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An alkaline hydrolysis device is seen at the Newcastle Funeral Home in Newcastle, Ont. on Sept. 18, 2019. The device is an alternative to burial or cremation, where a process involving heat, water and an alkaline chemical breaks remains down.Trevor Charbonneau/Handout

A 142-kilogram pig has been thrust into the middle of a contentious debate in the funeral industry, and the unusual development could end up reshaping how the sector is regulated in Ontario, and across the country.

The deceased pig, which came from a farm in Indiana, recently served as a surrogate for a human corpse in a lab experiment designed to determine if an emerging technology known as low-temperature alkaline hydrolysis is a threat to public health.

The procedure, which is offered as an alternative to cremation, and uses heat, water, pressure and potassium hydroxide to accelerate natural decomposition. The result, which proponents argue is less costly and more environmentally friendly because it dissolves a body rather than burning it, leaves an end product similar to ashes.

Trevor Charbonneau, a funeral home operator in Newcastle, Ont., has been battling the Bereavement Authority of Ontario (BAO), which regulates the funeral industry, for more than a year after it froze his licence to use a low-temperature hydrolysis device last summer. The BAI said it wanted more evidence that the process is safe and can eliminate infectious diseases that might be in a corpse. Since the process discharges fluids and tissue from the dissolving procedure into the sewer system, the regulator wanted a closer look.

Mr. Charbonneau turned to the Indiana University Department of Pathology and Laboratory Medicine to conduct a peer-reviewed study. The pig – which died of natural causes and was later injected with infectious agents – was put through an alkaline hydrolysis machine similar to the one Mr. Charbonneau has.

“Complete inactivation of spores and digestion of animal tissue were achieved,” said the study, which is to be published in the Journal of ABSA International, the Association for Biosafety and Biosecurity.

Mr. Charbonneau spent $25,000 to have the study done, and will present its findings at talks with the BAO on potential regulations for the technology.

After giving Mr. Charbonneau a licence to use the process in 2017, the BAO changed course last summer amid concerns from public health authorities. Funeral homes in Ontario want to offer two forms of alkaline hydrolysis: the low-temperature process, which conducts the procedure at 95.5 degrees C over 14 hours, and a similar one that reaches 150C and takes about six hours. Applications to operate high-temperature machines have been put on hold.

Mr. Charbonneau also has taken his fight to a provincial tribunal to get the licence back.

Aubrey LeBlanc, chairman of the BAO, said the regulator is erring "on the cautious side” because the technology emerged quickly. Alkaline hydrolysis has been around since the 1800s and was primarily used on animals.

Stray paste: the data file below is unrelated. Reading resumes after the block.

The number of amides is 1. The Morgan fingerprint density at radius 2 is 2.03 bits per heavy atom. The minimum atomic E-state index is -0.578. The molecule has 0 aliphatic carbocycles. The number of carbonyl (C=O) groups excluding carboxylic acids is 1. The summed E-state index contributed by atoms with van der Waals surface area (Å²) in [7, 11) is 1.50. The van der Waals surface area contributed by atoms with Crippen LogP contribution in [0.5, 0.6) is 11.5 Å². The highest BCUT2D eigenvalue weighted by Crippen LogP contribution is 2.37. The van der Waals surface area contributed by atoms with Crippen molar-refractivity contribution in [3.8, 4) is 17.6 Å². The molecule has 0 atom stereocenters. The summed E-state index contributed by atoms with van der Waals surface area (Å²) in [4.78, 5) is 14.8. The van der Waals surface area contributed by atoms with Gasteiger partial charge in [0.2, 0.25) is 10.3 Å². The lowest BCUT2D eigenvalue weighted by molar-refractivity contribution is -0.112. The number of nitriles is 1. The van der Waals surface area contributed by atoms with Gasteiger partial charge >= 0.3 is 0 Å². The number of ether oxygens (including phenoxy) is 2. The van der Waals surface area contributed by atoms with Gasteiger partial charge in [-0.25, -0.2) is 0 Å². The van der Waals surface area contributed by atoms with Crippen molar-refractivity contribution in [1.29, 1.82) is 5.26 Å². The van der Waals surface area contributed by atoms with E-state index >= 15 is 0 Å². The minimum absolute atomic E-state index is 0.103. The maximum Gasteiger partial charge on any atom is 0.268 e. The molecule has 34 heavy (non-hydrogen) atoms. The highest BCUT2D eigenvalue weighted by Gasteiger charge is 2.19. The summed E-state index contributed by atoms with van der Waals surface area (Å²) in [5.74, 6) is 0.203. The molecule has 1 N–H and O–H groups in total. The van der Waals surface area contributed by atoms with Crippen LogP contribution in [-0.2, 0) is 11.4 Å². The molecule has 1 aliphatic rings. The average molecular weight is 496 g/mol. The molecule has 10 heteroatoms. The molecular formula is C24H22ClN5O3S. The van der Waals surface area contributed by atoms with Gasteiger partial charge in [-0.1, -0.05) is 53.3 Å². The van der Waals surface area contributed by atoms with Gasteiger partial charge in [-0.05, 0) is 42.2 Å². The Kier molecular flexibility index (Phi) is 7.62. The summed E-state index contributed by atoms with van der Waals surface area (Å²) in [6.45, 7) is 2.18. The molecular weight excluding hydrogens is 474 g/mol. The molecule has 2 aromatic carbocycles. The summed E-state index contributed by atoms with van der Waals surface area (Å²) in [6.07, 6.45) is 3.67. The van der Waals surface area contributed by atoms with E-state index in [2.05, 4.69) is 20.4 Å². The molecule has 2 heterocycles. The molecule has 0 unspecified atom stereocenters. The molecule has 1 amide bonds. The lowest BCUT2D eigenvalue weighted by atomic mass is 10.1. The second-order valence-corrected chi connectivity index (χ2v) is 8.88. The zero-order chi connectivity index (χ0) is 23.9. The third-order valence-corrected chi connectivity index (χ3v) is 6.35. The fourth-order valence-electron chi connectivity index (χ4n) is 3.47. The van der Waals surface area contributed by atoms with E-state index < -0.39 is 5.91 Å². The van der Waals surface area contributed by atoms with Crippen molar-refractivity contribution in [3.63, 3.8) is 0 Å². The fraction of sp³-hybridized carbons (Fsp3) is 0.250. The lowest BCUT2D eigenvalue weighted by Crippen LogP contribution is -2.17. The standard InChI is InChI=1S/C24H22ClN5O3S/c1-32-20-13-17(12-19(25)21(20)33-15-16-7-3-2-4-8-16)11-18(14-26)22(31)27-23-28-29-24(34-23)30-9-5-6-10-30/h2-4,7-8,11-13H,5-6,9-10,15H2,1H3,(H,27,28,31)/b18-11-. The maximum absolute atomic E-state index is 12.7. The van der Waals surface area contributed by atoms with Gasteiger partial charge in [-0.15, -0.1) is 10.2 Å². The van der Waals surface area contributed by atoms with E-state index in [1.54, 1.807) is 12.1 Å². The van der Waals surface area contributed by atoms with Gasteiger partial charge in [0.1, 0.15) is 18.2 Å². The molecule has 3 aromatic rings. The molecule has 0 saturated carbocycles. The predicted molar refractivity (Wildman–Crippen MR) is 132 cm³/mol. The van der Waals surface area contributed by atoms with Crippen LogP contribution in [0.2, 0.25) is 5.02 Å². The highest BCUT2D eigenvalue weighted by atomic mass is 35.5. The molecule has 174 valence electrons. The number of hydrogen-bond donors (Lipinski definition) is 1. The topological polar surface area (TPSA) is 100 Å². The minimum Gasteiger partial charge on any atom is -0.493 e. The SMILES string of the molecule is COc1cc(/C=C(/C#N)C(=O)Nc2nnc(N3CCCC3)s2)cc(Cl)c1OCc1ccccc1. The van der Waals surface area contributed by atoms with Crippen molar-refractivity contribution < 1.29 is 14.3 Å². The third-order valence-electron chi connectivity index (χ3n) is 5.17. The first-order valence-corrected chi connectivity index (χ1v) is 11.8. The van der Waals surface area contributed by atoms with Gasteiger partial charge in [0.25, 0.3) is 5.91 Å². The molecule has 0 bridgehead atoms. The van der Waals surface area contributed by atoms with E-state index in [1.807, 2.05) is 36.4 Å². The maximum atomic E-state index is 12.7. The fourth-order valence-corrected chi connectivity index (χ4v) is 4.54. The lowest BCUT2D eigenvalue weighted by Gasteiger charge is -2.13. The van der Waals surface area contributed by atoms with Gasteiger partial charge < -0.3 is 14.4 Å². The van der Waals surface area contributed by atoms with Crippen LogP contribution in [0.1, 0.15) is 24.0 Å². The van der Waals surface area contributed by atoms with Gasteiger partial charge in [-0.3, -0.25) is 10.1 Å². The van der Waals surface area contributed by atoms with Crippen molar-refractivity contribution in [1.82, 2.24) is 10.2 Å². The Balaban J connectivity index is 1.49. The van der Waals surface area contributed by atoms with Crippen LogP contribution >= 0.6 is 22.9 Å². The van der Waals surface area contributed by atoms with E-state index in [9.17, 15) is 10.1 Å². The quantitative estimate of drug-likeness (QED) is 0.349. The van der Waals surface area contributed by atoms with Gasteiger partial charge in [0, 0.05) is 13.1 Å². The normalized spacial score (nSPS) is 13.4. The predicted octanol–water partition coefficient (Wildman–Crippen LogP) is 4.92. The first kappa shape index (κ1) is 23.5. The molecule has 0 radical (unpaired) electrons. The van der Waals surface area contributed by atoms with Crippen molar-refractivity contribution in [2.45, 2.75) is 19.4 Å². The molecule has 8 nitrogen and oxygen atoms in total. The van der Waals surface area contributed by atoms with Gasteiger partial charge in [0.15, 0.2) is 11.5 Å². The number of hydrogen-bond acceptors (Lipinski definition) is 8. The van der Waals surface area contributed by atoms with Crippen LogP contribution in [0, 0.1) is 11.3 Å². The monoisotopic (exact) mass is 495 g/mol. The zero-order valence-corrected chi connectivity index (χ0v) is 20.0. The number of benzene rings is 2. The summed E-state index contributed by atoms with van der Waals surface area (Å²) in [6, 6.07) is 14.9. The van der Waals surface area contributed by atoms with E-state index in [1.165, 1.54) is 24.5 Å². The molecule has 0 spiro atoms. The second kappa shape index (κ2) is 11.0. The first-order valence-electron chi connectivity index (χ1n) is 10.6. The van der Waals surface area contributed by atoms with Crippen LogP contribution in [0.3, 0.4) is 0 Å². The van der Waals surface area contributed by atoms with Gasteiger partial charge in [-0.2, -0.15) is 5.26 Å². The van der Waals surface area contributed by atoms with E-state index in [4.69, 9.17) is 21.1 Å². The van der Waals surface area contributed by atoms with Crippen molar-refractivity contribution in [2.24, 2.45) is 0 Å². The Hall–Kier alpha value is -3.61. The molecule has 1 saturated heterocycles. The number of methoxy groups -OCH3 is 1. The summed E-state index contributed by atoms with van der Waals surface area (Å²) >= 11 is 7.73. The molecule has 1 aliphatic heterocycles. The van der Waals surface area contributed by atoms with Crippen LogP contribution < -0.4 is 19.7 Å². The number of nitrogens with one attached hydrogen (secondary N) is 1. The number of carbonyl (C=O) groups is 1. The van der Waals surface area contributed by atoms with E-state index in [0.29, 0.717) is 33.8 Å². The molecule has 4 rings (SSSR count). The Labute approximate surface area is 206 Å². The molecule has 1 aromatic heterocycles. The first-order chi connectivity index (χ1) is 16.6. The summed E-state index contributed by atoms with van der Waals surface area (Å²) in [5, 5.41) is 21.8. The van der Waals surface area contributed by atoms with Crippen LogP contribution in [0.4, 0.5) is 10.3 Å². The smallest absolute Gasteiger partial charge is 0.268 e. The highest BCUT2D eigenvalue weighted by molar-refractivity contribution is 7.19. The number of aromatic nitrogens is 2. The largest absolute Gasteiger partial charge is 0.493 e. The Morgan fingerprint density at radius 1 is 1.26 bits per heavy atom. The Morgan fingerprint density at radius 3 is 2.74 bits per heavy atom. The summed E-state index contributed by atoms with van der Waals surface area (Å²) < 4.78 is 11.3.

Mr. LeBlanc said he has called a meeting with the owners of the four funeral homes in Ontario that want to offer alkaline hydrolysis – Mr. Charbonneau and three others that have high-temperature machines. The goal is to discuss a framework for regulations.

A few low-temperature units are in use in Canada, including in Quebec, Saskatchewan and at the Centre for Forensic Sciences in Toronto, but several provinces are considering whether to allow broader use of the technology. Funeral home operators and regulators across the country are closely watching the debate in Ontario.

Mr. LeBlanc said alkaline hydrolysis is just one of several new technologies. Other proposed alternatives to cremation include freeze-drying processes being developed in Europe, and controlled composting.

“We decided to use [alkaline hydrolysis] as a bit of a testing ground in a way, because [the debate] we go through here we’re going to have to go through on each of the other technologies,” Mr. LeBlanc said.

The BAO says alkaline hydrolysis is not the same as cremation in terms of reducing the body to ash, and warns operators against using comparisons. Funeral home operators who want to use the new technology say they do not oppose rules on how to operate.

“Everybody agrees there should be regulations. Nobody doesn’t feel that,” said Gina Pilon who operates a funeral home in Arnprior, Ont., with her husband and leads the Ontario Alkaline Hydrolysis Coalition, which was formed to lobby the province. “It’s just making sure that the regulations make sense from an operational standpoint and that there’s sound scientific reasons behind it, and that they’re fair.”

Scott Miller, a funeral director in Ottawa who has been in the industry for 30 years and has helped formulate regulations in the past, said he’s not opposed to new procedures as long as public health and safety are assured. He wants the proper analysis done now to prevent unexpected problems.

“Things today, they get developed and they come to market so quickly that there isn’t a lot of thought put into it," Mr. Miller said. “I’m in favour of anything that has all the right rules to it."

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